Rabbit R1 AI Agent

Definitive article about the design and the “couldn’t it just be an app” comments.


Good article. I do think it has been very well strategically conceived from hardware to business model.

1 Like

Obviously I should have signed me up. Did not see a “sold out sign” comming. 50k Shippments for this seem to be on the very conservative side.

1 Like

I just got an ad on IG for the r1. I almost bought it. Seems there’s a new release of more units shipping in June I think.

Still don’t know what I would actually do with and can think of a few other things I’d rather have for $300…

I feel like everyone forgot about this thing that everyone was talking about last year.

Ok, so I’ve been thinking about this thing a lot. I think it’s a cool concept but I can’t imagine it working, even putting aside the hardware.

If the AI is based on tasks and can learn a UI once you connect a user login or API, don’t you need to sign into every service and ensure that plugin works? How does it handle services that require a new login or user account?

Most tasks that I imagine you’d want this thing to do would be the ones that you don’t do very often but are time consuming. Booking a vacation, etc. If you need to teach it the UI for that app/website doesn’t that defeat the point?

Even in the demo, it seems that everything needs confirmation by the user. That’s not helpful. If I had a real assistant and told them to book a meeting and get me lunch, I would be super annoyed if they came back for an “OK” for everything - is this the room? Is this the meal? Do you want a drink? I can’t see how this could know enough to do it all.

The demo also showed a lot of responses with useless background info. The cast of a movie or something. If I want to book a movie ticket, I don’t care about where the director grew up, just do it.

IF this would work it would mean that nobody looks at a website. That means no traffic to see/click ads. I can’t see the big players letting that happen. How easy would it be to ensure that this use case is blocked like how Youtube is making it run slow for browsers with ad blockers?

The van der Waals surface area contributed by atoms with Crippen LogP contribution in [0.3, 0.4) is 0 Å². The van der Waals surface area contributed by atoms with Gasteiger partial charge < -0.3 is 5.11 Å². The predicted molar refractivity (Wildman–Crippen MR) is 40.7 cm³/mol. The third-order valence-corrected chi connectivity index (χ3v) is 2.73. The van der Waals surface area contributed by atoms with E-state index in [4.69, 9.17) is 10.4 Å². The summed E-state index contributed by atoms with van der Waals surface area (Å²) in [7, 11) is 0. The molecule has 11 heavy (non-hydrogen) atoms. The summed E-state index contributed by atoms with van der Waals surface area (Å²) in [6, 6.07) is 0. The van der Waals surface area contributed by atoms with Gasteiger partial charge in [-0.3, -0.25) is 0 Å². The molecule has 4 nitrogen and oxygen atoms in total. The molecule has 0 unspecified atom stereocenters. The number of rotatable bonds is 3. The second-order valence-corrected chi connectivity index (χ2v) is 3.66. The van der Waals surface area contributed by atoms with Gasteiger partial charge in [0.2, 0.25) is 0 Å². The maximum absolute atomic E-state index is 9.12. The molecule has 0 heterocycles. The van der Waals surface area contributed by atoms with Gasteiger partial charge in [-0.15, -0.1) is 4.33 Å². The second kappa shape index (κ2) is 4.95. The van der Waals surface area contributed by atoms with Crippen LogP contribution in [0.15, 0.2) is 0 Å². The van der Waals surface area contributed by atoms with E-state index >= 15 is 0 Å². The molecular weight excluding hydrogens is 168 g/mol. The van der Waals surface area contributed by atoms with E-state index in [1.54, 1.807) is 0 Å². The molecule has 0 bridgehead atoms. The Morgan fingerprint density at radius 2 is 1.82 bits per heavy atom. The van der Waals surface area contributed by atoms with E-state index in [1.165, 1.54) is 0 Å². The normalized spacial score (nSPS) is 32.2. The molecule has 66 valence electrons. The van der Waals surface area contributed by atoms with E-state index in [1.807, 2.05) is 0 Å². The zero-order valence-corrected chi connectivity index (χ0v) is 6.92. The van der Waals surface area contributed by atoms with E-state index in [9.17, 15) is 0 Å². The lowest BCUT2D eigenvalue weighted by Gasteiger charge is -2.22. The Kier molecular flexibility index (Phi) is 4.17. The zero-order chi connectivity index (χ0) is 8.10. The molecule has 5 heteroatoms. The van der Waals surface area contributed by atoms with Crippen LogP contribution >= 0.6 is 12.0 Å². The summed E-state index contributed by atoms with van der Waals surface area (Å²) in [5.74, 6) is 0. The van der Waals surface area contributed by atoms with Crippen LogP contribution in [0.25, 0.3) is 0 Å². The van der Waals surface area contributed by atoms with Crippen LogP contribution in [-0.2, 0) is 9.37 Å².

The biggest challenge with this or any AI is conflicting interests. The user vs. the platform. The user wants to get things done efficiently and see only what they want. The platforms, most of which are ad or service revenue supported don’t want that. They want you to see what they want you to see, be interrupted with ads, and buy what they are selling. Any AI trying to be smart enough to edit out those ads or only show a user what they want will be confronted with a stronger AI made by a company with more resources to fight that. The AI assistant that is unencumbered by ads and finds the best price/product/selection based on what you actually want will never happen.

Good reminder. Some clear industrial design lineage on the R1 with the Playdate. A parallel to the enthusiasm between the two seems less apparent. The PlayDate was a quirky, purposely retro one-off with no paradigm-changing ambitions. I read the release media, looked at the crank, wondered, but never thought to order, spoke about it, or wrote about it. No one ever mentioned it in my circle, but pocket gaming consoles are not me. Google Trends shows about 2x the impact of the launch announcement for the R1.

The reviews are uniformly good. “Charm” seems to be the operative word. They sold 53,000 pieces of the PlayDate in one year, as of April 2023, not bad. Open system for developers, 400 games released for it, good fun object. Wish them all the best.

Okay now I understand the crank. Seems cool. 400 games released. Open.

I have 200$ worth of skin in the game having ordered an R1 on launch day. I have been thinking of what I will do when it arrives. That process of questioning the status quo of net interactions is already worth the price of the ticket. I resist the ossification of ideas and approaches, interaction also involves embracing change and innovation to avoid the rigidification of thought.

This R1 device, that keynote, brought front and center the odd little silo of interaction I have accepted. It seems intriguing to try an AI device that will try to get under the advertising layer of the Apple and Android walled gardens.

Although the R1 is technically beyond my expectations of what is possible now, I hope to be surprised when the box gets opened and when people start working with the tools.

Potential case example:
My sister is taking my late mother’s lifetime of collectibles and trinkets and looking to productively disperse them on various online platforms, as well as make a heirloom picture catalog for the family.